On a trip on New Year's weekend, we happened upon this covered bridge. We took a detour due to a traffic backup in I-81, and discovered this by accident. This is right of US Route 11 near New Market, VA. I did not note the name of the side road.
Friday, January 11, 2008
Over New Years weekend my wife and I went home to WV. While there I got a chance to do some hiking in the woods, and took a few good shots of an old grist mill that my wife's family owns. Sorry I can't show shots of the grist mill, because they are copyrighted for future sale at fundraising events. The family is raising money to rebuild the grist mill. It was originally built and operated by my wife's great grandfather.
This picture is on Ellison Ridge Road in Summers County WV. I always loved backroads in the mountains.
Wednesday, January 9, 2008
This picture is by the first railway that was built in the US. The train is crossing a pre-civil war era bridge made of stone over the Patapsco River near Baltimore. I haven't researched it myself, but I have been told that this railway between Baltimore and Washington was built by B&O railroad. This railway was used to transport Union troops during the civil war. Today it is a main line for CSX, with dozens of trains passing by each day.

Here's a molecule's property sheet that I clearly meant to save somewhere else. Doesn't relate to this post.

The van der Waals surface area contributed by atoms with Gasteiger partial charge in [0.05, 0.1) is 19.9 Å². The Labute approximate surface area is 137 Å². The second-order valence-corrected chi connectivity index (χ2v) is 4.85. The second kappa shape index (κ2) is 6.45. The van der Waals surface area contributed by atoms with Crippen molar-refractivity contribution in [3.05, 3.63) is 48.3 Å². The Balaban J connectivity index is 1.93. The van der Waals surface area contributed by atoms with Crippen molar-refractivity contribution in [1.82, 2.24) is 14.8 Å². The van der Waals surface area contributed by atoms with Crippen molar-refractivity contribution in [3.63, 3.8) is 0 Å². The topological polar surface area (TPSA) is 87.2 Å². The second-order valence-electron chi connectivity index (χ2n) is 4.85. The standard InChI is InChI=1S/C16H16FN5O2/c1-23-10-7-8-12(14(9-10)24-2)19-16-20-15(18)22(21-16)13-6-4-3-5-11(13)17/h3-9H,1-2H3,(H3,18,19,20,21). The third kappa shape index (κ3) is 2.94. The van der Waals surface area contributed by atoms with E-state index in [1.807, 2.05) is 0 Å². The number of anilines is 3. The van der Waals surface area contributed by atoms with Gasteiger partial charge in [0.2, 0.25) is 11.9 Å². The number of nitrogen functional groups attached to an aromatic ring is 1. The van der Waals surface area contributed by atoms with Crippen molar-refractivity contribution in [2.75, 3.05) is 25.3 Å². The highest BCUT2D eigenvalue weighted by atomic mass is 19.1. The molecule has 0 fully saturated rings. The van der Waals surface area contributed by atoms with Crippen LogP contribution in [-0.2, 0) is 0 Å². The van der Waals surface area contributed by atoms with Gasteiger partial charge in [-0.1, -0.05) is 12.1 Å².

Now about the picture. It was taken with an old Minolta 35mm film camera that belonged to my father-in-law. In 1987, this was one of the most advanced 35mm cameras that brough the ability to do photography to everyday people. However, I am not satisfied with the color. The rear portion of the motorcycle is too light red, and the red on the gas tank is too dark, looking almost crimson. I'm not sure if the fault is with the camera, the film, or the photographer (me). If any photographers with more experience that I know what the problem might be, please leave me a comment.